that reminded the man to buy the milk that was poured by the girl who loved the cat. [ meows ] the internet of everything is changing everything. cisco. tomorrow starts here. mayo? corn dogs? you are so outta here! aah! [ female announcer ] the complete balanced nutrition of great-tasting ensure. 24 vitamins and minerals, antioxidants, and 9 grams of protein. [ bottle ] ensure®. nutrition in charge™. that's why i got a new windows 2 in 1. it has exactly what i need for half of what i thought i'd pay. and i don't need to be online for it to work. it runs office, so i can do schedules and budgets and even menu changes. but it's fun, too -- with touch, and tons of great apps for stuff like music, 'cause a good playlist is good for business. i need the boss's signature for this. i'm the boss. ♪ honestly ♪ i wanna see you be brave
the once slow-moving landslide has doubled in speed, split one home apart and is about the size of two football fields. it's threadening more homes and businesses. officials say it's unlikely the ground will collapse like last month's deadly landslide in washington state. the dragon is carrying supplies and equipment for the space station's crew. this is the third of 12 resupply missions under $1 .6 billion contract with nasa. dragon is expected back home in about a month, carrying equipment that's no longer needed at the space station. and now to another tragedy that left many of us asking why us?
and why now? the city of boston is preparing for its first marathon since the bombings that killed three people and wounded at least 264 others one year ago. and while many may be forever scarred, they're not broken. monday's marathon could be one of the biggest in boston's history. our poppi harlow has more. >> this is boston strong. i spent this ampfternoon with a woman who embodies that phrase. heather abbott is an incredible woman. she lost part of her left leg last year during the marathon bombing. and the last year that she has been recovering, it's been astounding to watch her progress. not only is she walking again, she's running again. she ran this weekend on saturday in a tribute race, and she's going to run the last half mile of the marathon tomorrow. >> this year for me, it's like a
new starting point. it's a day where i'm going to do the things i was supposed to do last year and didn't get to. it's sort of a celebration i think for me of all i've been able to accomplish this year. and a time to start new memories. >> one of the things weaths heas done is year she's helped other amputees. she's got certified as a peer counsel counselor. he sunss what it's like to go through this. she said that really helped her as well in her own recovery. boston strong indeed. and then our piece on heather as she crosses the finish line. you'll see our full story on heather abbott tomorrow night on "the situation room." brianna. >> poppy harlow, thanks so much. we'll be watching for that monday night at 10:00 eastern. cnn returns to boston to check on the lives of people made famous with photographers snapped their pictures a year ago on the day of the boston marathon bombing. hear how these people have put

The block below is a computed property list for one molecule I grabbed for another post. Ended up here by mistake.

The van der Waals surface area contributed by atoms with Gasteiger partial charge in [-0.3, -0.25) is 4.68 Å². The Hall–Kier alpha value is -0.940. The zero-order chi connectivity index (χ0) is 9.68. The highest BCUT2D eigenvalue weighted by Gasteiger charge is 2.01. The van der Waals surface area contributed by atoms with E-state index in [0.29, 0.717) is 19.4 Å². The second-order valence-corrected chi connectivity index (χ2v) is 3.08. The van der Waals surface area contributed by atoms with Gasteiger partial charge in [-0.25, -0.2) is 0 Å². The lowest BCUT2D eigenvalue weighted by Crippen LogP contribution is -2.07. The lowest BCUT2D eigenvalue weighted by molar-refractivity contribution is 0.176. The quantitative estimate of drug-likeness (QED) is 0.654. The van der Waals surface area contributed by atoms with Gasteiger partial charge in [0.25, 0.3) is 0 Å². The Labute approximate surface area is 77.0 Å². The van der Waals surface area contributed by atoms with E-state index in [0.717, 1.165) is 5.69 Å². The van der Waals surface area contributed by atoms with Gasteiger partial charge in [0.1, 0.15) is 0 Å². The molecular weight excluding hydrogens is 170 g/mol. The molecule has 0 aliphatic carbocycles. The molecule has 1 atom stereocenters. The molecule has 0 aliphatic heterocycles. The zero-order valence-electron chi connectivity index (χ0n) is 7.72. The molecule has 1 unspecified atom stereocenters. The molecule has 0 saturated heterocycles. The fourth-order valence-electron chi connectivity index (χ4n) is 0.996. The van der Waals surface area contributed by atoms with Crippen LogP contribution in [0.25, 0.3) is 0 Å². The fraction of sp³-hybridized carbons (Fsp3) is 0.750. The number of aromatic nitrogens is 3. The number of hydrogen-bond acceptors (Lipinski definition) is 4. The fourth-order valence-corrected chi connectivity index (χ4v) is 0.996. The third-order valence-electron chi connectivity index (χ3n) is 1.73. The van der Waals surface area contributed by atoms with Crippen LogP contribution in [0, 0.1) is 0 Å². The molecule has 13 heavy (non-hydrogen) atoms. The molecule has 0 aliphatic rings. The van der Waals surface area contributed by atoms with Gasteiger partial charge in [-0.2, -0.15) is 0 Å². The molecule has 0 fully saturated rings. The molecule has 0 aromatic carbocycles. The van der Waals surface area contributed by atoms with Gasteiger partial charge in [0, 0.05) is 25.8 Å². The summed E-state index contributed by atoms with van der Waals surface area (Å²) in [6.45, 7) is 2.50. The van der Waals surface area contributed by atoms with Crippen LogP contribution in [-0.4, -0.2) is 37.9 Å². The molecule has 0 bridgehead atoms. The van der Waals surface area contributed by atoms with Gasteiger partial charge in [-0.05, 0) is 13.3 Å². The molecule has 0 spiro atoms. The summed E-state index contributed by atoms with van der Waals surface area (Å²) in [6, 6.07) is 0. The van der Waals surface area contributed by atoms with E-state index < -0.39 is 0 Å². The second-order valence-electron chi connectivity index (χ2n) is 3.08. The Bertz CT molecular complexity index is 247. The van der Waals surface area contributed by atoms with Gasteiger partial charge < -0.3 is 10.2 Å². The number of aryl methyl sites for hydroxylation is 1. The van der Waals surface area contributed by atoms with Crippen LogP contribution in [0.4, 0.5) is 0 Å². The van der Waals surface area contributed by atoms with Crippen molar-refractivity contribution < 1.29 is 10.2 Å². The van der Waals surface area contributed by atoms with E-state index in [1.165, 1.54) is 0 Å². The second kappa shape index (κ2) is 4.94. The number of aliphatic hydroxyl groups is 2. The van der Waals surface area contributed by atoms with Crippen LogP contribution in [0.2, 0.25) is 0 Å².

their lives back together. that's back to boston moments of impact. monday night at 10:00 boxing's hurricane has died. he died from complications of prostate cancer on sunday. he was 76. his story, simply astonishing. the middleweight boxer spent 19 years in prison after being wrongfully convicted of a triple murder in 1966. he then became an activist for the wrongly convicted. after denzel washington portrayed carter in the 1999 movie "the hurricane." >> hurricane is the professional game i acquired later on in life. one thing i could do and the only thing was box. >> now washington who earned an academy award nomination for that performance issued a statement reading, god bless rubin cart earth and his
tireless fight to especially sure justice for all. carter's case also inspired the 1975 bob dylan song "hurricane." well, turner sports sideline reporter craig sager is battling leukemia. you might recognize sager at nba and mlb game, rocking his famous crazy suits. well, true to style, sager announced his illness with humor saying, quote, from the sidelines to being sidelines. 40 veins and 40 elect rrolytes. here's what happened when sager's son interviewed popp. >> he said son, you're on your own. anything you have to say? >> you did a great job, but i would rather have your dad standing here. you're great, we miss you. you've been an important part of
this for a long time. we want your fanny back on the court. i promise i'll be nice. get back here. >> craig, if your cnn family, our thoughts are with you. i'm brian that one of our roles here has always been to take away excess money from people who don't know what to do with it, who can't think of a better idea about how to spend their money. in the old days the mechanism for doing that was you'd throw it on a table. put that into the context of throwing away a bottle of seven-up in a club. we're slightly more honest about it. >> you're talking crass commercialism in the very best sense of the word. this is it. is it the cultural center of the